Geothermal’s Top 10 Takeaways


If you don’t know anything else about geothermal heating and cooling, know this – especially if you’re considering upgrading your current Portland, OR home’s HVAC system or pondering what to use in the new home you’re having constructed:
  1. Geothermal HVAC systems are among the most environmentally friendly on the market. Their simple technology makes use of subterranean temperatures to furnish your Portland, OR home with winter heat and summer cooling. Thus, your home and the earth are always in sync, fused together in a singular – and singularly sympathetic – home-earth symbiosis. Sound a bit too grandiose? All it means is that, with geothermal heating and cooling, your home isn’t “messing” with the natural order of things. Instead, it’s becoming a “nicer” part of the environment.
  2. Geothermal HVAC systems pass muster as “renewable energy technology.” Yes, they run off of electricity. But they don’t demand much of it for all the value you get. Just one unit of electricity can transport as much as five units of natural heating or cooling from the earth to your home.
  3. Geothermal HVAC systems are significantly more efficient than solar (photovoltaic) or wind power setups. The truth is, solar and wind technologies, whatever the allure of their “renewability,” consume four times more kilowatt-hours of electricity per dollar spent than geothermal systems.
  4. Geothermal HVAC systems won’t dominate your yard. Don’t have much yard space in the first place? No bombshell there: most home lots in Portland, OR and elsewhere anymore occupy a fairly tight the polyethylene piping needed for the geothermal earth loops doesn’t have to be buried horizontally. It can be dug in vertically and run as deep as 100 to 400 feet. Almost no above-ground surface is needed in any case, whether vertical, horizontal, open (well water), or pond loops are installed. Result? You can keep your little patch of paradise a whole lot greener.
  5. Geothermal HVAC systems are unbelievably quiet. Every part of a geothermal system is designed and engineered to perform significantly quieter than conventional gas furnaces, heat pumps, or air conditioners. Even better, there’s no outside unit, so you and your neighbors areen’t subjected to the annoyance of fans, belts, and compressors whirring, whining, and clattering away at all hours!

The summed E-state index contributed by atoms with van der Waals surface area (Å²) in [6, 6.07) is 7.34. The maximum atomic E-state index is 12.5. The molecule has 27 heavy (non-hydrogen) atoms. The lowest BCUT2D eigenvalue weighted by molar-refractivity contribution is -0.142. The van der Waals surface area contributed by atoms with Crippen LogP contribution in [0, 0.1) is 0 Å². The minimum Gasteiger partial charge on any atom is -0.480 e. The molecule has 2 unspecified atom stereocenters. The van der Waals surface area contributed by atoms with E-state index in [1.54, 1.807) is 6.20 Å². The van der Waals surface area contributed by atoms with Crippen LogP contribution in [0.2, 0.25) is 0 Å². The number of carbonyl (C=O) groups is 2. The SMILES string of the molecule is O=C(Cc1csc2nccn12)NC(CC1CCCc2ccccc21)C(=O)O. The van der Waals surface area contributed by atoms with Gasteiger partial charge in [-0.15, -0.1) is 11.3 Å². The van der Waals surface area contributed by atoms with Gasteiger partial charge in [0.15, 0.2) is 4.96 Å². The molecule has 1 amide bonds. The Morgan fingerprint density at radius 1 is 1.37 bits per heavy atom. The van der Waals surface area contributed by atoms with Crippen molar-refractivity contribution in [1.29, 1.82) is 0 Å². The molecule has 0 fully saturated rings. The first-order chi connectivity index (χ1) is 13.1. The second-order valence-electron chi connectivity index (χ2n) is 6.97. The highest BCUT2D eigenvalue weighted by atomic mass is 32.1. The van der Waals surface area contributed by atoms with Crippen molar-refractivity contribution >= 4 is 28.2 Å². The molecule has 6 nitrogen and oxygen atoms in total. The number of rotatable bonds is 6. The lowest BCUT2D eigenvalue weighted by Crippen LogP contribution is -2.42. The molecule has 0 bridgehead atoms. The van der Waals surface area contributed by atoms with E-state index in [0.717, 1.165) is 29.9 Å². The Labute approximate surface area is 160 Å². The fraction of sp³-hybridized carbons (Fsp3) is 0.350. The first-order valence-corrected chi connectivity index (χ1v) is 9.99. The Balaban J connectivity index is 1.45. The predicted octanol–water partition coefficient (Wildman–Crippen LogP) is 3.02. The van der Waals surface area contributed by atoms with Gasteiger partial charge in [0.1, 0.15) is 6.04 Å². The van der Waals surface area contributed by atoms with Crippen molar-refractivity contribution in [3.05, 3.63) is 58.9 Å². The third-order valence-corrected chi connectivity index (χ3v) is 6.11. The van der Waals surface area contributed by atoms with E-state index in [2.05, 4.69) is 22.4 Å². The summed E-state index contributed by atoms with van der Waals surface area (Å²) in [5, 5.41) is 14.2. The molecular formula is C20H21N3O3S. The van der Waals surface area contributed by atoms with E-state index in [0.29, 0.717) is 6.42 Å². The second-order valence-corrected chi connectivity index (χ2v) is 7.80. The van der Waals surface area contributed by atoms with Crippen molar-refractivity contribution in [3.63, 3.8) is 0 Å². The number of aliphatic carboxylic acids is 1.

6. Geothermal HVAC systems are long-term heating and cooling solutions, designed, engineered, and built to last for generations. Contemporary geothermal technology, manufacturing guidelines, and installation procedures insure ground loops of outstanding longevity and heat-exchange equipment that will keep on working perfectly for decades. It helps, naturally, that the heat-exchange equipment is sheltered indoors. At least, when it does ultimately have to be repaired or replaced, you undoubtedly won’t be replacing the ground, well, or pond loops along with it. So replacement costs can be kept to a minimum.
  7. Geothermal HVAC systems need only simple and infrequent maintenance. The earth loops, as noted, are designed to endure for generations, and when correctly buried, will do so without any need for intervention. Fans, compressors, and pumps, kept safe indoors from weather extremes, need only occasional scrutiny as well as periodic filter changes and an annual coil cleaning.
  8. Geothermal HVAC systems are as proficient in cooling as they are in heating. The old perception that geothermal HVAC systems don’t cool as well as they heat has been substantially discredited by ongoing advances in the manufacture of geothermal technology.
  9. Geothermal HVAC systems can be set up to multitask. Very well, so you’ve determined you want to heat your home’s water geothermally. But can a geothermal system provide ambient heat for your home as well? And what if you have a swimming pool? Rest easy. Today’s systems can handle it all and handle it concurrently, with no favoring of one task over another.
  10. Geothermal HVAC systems are becoming increasingly affordable – even in the absence of federal and local tax incentives. Congress has yet to bring back federal tax credits for geothermal heating and cooling that lapsed December 31, 2016. That said, a number of factors – material and technological refinements, new installation practices, and rising competition in the marketplace, for the most part – are helping to bring geothermal solutions more in line with the cost of more run-of-the-mill heating and cooling methods.
 
Get hold of the geothermal professionals at Total Energy Concepts today. They’ll give you the full skinny on the rewards of geothermal heating and cooling so you can make the best decision for your Portland, OR home.